Check out the latest Genomics Week In Brief – full of intriguing news and research from the genomics space!
Top stories from the past week:
- Researchers have created a model of GATA2 deficiency, identifying disease-associated mutations and mechanisms. The findings could subsequently lead to new treatments for the debilitating blood disorder (Cell Reports).
- Most women carrying mutations linked to early menopause didn’t actually suffer from the condition, according to a new study. This calls previous work into question and suggest that early menopause is caused by a number of different factors (Nature Medicine).
- Researchers have developed a tool called ‘Multiplex Genome Architecture Mapping’ that allows for better analysis of chromatin contacts on a genome-wide scale (Nature Methods).
- A transcriptomic study of individuals who have spent time on the International Space Station revealed changes in leukocyte gene expression linked to space travel (Frontiers in Immunology).
- Alzheimer’s disease may start to develop during embryogenesis, according to a recent study (Stem Cell Reports).
- Scientists have described the structure of a DNA repair complex that is crucial in protecting against cancer (Nature).
- Early reports suggest that CAR-T cell therapy could be modified to treat an autoimmune disorder (The Lancet Neurology).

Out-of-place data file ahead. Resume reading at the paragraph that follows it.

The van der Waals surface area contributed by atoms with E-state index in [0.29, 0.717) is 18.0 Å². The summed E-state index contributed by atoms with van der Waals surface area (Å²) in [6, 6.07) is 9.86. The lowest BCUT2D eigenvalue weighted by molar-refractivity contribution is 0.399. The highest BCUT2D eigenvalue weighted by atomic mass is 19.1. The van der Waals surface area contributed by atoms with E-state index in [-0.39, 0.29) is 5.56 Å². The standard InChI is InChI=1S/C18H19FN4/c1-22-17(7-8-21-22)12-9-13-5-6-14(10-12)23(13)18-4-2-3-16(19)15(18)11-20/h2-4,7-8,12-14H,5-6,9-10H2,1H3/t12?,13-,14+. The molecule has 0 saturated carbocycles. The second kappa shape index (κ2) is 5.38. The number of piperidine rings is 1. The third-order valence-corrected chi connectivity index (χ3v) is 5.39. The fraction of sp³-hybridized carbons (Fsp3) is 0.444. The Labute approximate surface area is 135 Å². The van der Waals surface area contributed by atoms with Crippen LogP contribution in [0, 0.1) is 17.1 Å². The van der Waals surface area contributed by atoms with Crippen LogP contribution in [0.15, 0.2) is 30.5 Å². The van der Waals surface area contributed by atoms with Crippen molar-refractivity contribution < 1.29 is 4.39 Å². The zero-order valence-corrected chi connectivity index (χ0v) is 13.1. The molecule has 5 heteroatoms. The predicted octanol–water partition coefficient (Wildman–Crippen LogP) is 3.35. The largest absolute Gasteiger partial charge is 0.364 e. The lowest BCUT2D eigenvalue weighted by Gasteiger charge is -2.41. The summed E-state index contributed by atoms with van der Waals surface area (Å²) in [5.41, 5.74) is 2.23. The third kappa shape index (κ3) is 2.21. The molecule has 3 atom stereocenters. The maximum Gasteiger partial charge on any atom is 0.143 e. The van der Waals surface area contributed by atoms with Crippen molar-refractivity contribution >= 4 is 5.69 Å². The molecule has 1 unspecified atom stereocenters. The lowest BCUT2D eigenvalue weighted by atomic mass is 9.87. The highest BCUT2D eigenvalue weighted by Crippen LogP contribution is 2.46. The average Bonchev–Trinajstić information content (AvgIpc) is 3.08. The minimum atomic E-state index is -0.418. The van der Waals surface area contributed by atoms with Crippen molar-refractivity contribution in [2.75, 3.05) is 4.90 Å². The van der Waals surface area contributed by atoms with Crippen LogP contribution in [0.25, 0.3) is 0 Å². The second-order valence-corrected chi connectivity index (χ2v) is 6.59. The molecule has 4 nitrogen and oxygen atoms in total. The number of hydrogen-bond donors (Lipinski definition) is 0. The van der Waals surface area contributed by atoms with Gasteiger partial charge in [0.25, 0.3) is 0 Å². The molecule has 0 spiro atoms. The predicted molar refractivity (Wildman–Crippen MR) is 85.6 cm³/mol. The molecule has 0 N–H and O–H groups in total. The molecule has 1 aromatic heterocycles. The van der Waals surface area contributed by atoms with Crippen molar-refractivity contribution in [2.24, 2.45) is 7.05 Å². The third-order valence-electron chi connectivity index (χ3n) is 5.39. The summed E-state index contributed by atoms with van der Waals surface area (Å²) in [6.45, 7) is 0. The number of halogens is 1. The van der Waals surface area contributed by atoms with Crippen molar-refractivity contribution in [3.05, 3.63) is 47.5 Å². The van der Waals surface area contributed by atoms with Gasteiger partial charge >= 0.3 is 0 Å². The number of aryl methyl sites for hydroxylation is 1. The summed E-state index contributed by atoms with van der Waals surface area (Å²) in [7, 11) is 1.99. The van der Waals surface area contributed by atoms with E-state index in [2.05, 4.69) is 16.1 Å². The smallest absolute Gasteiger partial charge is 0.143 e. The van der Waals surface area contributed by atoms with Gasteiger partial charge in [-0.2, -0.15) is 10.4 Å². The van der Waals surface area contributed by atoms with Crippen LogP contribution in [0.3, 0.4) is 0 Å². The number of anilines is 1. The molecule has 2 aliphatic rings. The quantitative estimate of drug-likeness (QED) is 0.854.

- Scientists have developed a gene therapy technique that could treat a serious developmental epilepsy syndrome (Journal of Clinical Investigation).
- Variants linked to high LDL-cholesterol levels are also associated with coronary heart disease risk, according to a recent study (Circulation).
- Loss of the Y chromosome allows cancer cells to evade the immune system in some male cancers (Nature).
- Researchers have identified a tissue type, and related genes, in certain ovarian cancers that is linked to better prognosis (Cell Reports Medicine).
- The protein GCN1 has been seen to play a vital role in the targeted degradation of erroneous proteins (Cell).
- Scientists have developed ‘universal donor stem cells’ that could one day be used to treat degenerative brain disorders (Advanced Science).
In other news:
- A new gene therapy for Duchenne Muscular Dystrophy has been approved by the US Food and Drug Administration (Nationwide Children’s).
- A study has suggested that the global number of diabetes patients will increase to 1.3 billion by 2050 (The Lancet).
- Finally, experts have warned that dangerous mosquito-borne diseases – such as Dengue fever and Zika virus – are becoming more prevalent in Europe (BBC).